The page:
There will be numerous ways of approaching the networking aspects of these collaborative undertakings. One possibly worth thinking about is to make use of The Commons or similar appropriate WWW sites, but which today serves as a fairly efficient channel of information and communications which is available for all who might be interested. Another will be to encourage existing networks of cities and public interest groups to take an active role in encouraging demonstration and action programs along these lines, possibly as Thursday programs but equally well as projects that they would tailor to the special circumstances of their members and mandates.
This leaves us in closing with the question: What is the appropriate role of central or regional government and other such “external” institutions in such projects? If these initiatives are be entirely locally driven, accomplished, evaluated, etc., as indeed they should be, the answer is that regional, national and even international institutions can help, but in a much more discrete way and with a much lighter touch than has characteristically been the case in the past, where centralized decision-making, purse strings and technocratic projects were the main mode of public sector operation. In projects such as these government (other than local government, whose full and enthusiastic participation holds the key to success) can learn to play a very useful enabling function, which can extend to support in all of the areas indicated in the above list and yet others. This will be a new and quite different mode of operation for many public institutions and agencies, but the Thursday projects could also serve them as good learning experiences, since this is exactly the sort of thing they are going to have to get a lot better at in many areas in the future– and not just transport.
6. What Happens if You Don’t Happen to Be a City?
Agreeable as the idea may be, there will be many who will find themselves in situations where their city or neighborhood will not be prepared to make the leap and try a Thursday project. How for example can even the most willing citizen hope to participate in such an experiment if you happen to live in the middle of Los Angeles, London, Tokyo or any other of tens of thousands of cities where responsible intelligent people will tell you that “it is just not possible here”? (And that will, incidentally, be the first reaction in most places.)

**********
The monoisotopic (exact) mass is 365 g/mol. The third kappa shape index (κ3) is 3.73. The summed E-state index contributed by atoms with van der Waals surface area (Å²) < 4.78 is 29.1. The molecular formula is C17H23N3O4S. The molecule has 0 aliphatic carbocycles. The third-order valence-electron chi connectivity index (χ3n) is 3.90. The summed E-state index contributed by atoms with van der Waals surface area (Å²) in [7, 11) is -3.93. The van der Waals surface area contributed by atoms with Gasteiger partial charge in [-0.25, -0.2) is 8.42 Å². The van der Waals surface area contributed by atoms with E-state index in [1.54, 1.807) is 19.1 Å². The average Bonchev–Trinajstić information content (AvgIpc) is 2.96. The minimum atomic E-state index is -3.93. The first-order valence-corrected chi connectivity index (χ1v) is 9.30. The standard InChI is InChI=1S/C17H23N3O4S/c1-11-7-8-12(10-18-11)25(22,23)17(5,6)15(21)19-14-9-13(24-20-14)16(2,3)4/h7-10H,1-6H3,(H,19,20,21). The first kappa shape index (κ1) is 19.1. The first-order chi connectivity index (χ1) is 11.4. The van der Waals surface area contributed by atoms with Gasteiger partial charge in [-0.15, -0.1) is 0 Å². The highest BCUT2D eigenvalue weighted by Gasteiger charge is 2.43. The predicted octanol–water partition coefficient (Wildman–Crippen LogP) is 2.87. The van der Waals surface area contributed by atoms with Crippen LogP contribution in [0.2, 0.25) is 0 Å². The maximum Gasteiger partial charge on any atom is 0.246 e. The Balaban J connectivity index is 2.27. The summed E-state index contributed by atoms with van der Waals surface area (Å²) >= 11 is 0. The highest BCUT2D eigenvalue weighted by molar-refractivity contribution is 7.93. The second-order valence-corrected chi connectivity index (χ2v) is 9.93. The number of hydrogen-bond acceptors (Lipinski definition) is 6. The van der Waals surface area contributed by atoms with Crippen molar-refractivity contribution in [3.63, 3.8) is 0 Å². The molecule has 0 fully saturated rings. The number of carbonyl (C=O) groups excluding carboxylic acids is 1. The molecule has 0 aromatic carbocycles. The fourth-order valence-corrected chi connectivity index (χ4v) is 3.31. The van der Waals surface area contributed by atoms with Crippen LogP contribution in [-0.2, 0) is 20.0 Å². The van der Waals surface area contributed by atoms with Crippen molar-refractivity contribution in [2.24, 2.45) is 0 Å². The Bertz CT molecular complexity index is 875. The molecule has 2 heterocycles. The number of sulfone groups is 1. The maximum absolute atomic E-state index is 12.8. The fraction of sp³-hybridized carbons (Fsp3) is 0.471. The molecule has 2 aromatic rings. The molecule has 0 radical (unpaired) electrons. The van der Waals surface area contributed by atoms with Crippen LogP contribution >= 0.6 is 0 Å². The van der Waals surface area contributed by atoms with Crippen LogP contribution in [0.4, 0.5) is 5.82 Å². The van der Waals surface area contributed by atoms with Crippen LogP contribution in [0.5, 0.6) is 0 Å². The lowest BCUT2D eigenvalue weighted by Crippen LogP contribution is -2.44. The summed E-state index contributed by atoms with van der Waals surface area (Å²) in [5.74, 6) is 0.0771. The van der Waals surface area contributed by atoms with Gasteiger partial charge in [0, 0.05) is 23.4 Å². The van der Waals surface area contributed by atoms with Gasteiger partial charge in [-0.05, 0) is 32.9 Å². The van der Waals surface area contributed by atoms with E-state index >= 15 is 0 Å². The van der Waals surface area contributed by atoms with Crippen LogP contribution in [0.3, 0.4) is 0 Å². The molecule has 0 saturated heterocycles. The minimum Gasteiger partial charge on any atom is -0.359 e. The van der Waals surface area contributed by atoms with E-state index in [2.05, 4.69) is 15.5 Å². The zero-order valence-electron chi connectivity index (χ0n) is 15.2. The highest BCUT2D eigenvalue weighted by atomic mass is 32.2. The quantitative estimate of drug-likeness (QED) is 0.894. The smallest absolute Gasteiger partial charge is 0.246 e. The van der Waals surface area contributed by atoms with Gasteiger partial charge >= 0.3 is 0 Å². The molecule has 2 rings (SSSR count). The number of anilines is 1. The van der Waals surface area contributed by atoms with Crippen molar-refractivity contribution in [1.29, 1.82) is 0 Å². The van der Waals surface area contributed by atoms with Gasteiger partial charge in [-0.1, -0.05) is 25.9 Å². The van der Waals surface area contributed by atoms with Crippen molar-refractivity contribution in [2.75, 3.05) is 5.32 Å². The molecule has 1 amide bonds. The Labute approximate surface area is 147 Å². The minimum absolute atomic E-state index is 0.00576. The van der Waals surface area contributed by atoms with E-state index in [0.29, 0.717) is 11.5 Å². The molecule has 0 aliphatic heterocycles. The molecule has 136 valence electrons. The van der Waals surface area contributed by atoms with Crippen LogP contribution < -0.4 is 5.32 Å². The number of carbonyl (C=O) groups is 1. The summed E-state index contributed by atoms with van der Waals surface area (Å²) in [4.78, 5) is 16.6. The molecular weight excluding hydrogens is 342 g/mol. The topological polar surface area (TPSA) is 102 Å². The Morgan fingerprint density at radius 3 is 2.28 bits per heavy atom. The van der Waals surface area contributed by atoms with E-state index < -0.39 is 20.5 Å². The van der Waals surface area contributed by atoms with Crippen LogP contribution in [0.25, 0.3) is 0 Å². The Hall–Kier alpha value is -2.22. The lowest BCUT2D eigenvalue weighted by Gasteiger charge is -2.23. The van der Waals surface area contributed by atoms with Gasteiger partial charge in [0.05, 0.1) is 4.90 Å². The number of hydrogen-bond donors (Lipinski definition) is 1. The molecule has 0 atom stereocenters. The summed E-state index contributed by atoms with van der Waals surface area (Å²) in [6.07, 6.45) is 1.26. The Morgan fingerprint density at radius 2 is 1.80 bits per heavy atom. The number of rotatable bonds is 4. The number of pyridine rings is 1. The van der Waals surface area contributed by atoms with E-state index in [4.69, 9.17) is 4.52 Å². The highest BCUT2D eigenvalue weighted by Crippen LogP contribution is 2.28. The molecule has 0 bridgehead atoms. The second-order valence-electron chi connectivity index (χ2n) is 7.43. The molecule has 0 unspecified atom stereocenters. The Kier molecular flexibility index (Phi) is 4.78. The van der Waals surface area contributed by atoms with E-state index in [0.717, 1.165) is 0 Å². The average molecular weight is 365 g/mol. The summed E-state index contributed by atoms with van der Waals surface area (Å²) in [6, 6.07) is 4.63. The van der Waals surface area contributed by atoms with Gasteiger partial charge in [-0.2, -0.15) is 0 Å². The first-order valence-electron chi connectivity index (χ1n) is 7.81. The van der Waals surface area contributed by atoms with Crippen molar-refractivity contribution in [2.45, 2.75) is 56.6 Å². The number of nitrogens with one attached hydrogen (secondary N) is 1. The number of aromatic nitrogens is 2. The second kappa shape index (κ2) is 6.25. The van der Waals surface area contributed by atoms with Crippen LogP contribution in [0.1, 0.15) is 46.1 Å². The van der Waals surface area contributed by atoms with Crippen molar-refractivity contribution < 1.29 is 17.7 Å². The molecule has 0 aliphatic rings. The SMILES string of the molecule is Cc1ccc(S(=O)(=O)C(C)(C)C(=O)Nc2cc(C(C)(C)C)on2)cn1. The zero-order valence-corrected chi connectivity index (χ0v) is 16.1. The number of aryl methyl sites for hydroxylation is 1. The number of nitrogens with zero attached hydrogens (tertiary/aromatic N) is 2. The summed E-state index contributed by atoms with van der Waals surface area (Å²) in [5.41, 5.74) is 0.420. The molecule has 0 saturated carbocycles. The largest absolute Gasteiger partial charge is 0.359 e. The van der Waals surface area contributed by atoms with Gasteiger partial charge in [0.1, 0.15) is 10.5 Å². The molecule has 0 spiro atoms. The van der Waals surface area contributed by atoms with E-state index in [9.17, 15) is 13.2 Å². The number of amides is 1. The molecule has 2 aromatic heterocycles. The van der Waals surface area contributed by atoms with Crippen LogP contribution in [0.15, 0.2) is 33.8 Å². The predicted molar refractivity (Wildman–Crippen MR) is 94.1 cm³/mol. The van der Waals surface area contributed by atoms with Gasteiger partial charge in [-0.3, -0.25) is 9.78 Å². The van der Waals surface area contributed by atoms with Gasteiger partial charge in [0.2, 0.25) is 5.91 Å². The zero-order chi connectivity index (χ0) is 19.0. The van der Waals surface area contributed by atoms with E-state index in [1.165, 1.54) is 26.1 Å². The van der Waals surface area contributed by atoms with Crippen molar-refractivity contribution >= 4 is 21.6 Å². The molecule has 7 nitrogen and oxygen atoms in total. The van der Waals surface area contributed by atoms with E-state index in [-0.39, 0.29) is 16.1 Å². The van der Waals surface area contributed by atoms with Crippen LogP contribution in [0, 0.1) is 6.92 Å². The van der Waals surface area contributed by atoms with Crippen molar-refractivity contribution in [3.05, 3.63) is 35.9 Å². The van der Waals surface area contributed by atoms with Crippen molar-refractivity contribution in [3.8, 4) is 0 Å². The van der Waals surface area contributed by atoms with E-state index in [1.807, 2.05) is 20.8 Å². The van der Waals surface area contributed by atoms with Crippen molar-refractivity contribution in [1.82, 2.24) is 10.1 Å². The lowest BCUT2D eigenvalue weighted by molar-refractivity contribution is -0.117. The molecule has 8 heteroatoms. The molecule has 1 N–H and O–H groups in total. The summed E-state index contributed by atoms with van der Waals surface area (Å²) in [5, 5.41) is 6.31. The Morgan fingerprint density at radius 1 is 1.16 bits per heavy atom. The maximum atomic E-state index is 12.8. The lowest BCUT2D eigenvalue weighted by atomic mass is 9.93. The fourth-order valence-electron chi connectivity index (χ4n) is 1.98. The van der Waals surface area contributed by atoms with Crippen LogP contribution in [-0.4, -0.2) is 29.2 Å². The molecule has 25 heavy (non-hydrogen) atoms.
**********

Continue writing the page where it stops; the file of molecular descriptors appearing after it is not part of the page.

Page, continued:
As luck would have it you have a choice. Anyone who wishes can go out and organize their own Thursday project on their own terms. You don’t have to be a city or even a small town. Thus, for example, if you are president of a company, you can get together with those who work there and ask them if they are interested in giving it a try. Or a school or a gym or a hospital. Perhaps you will decide with the members of your bridge club, church or karate group that you are all going to try to see what happens if each of you decides to spend just one day without getting into a car by yourselves alone. Or maybe just the people in your family. Or possibly just yourself — one person alone who has decided that she or he is willing to take a fling to see what it might be like.
There will of course be no one best way to do it. Each person, group, and place is going to have to figure out the rules on their own. In some cases, car pooling and shared taxis may be considered acceptable, in others only non-motorized or public transport. Each grouping will decide its own rules and live its own experience. But the point that I wish to stress is that this can be an individual decision and does not have to be something that comes out of some government agency or very large collections of institutions and interests. This is, quite blatantly, not the sort of approach that will appeal to docile, fatalistic or passive citizens. These are concepts that are going to be picked up only by more thoughtful, individualistic, self-confident individuals and groups. And it is my belief that there are in our societies many more of these kinds of people than most might think.
One of the challenges behind each Thursday project will be to find imaginative ways for all those who decide to participate not only to have their own unique experiences on that day, but also to get together later so that what they have done and learned individually during that fated day can somehow be summed up and inspected from a community or group wide perspective. This suggests a combination of something like individual log books wherein each participant or group can record the detail of their particular experiences, and then some way of adding these experiences up in order o draw some larger lessons from the whole. I have no specific suggestions at this point how the detail of this will best be handled, but I am confident that once the problem has been clearly posed, there will be people and groups who know what to do next. Good organization and careful planning will help, and so too could sensible use of state of the art electronic communications.